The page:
With it's deep coral color, this rosé of Grenache has a nose of ripe strawberry, lemonade and watermelon. The palate is dry, crisp and fruity with notes of red grapefruit and raspberry.  It was a pleasant surprise, as it balances fruit and tannins to deliver a delicious, refreshing treat. This Rosé would go with almost anything.  I recommend roasted chicken, grilled shrimp tacos and meaty fish like mahi mahi. 14% ABV.  This wine is a great summer treat, but can be enjoyed throughout the year.

13th & Third 2016 Lily
Lily is named in memory of Gregg’s grandmother because this wine embodies her 'flamboyant' personality.  It blends Rhône varietals: Grenache Blanc (44%), Roussane (38%),Viognier (11%) and Picpoul (7%).  The Grenache Blanc was fermented in stainless steel, while the Roussanne, Viognier and Picpoul were co-fermented with whole clusters then aged in neutral French oak barrels. Lily is said "grab your attention with its exuberance, vibrance and stylishness."  It does just that.

Lily is quite a distinctive wine. Floral notes and tropical fruit entice the nose, while honeysuckle, white peach and brioche are on the palate. Lily is a medium-full bodied white, with good capacity to age and 14% ABV.

13th & Third Lily (White Blend)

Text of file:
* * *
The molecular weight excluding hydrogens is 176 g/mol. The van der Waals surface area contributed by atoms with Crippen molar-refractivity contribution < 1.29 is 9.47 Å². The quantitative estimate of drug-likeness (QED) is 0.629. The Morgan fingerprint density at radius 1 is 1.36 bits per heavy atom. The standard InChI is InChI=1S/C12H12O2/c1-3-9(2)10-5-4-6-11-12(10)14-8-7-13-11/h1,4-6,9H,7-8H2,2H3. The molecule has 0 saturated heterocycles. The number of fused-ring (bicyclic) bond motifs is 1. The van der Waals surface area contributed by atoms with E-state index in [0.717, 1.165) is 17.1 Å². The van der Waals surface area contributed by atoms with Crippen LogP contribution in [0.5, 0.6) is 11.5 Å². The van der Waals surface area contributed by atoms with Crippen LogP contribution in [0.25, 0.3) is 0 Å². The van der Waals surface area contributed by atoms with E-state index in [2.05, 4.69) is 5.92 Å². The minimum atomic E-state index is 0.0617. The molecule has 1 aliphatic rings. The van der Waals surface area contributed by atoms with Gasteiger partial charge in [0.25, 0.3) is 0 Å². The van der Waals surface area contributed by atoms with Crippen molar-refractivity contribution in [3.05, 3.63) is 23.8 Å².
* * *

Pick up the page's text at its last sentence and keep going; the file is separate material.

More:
13th & Third 2015 NMR 
NMR, which is named after Gregg's father, Norman Martin Rothberg, is 13th & Third's flagship wine.  This artisan wine, is truly Rhône-style, as it blends 48% Grenache, 25% Syrah and 27% Mourvèdre aged in French oak. NMR has a violet-ruby hue and greets with blackberry and fig aromas.  Spicy plum, black currant and licorice permeate palate.  NMR is balanced with a persistent finish. While this 2015 is drinkable now, it shows great aging potential. 15% ABV.
13th & Third NMR (Red Blend)
It is always a pleasure to discover new things in this great city, especially when they are wine-related!  I truly anticipate big things for 13th and Third.

So, these are my thoughts on 13th and Third Wines, but you are strongly encouraged to taste this part of New York for yourself. They have it covered with a white, rosé and red.
    About The Wining Hour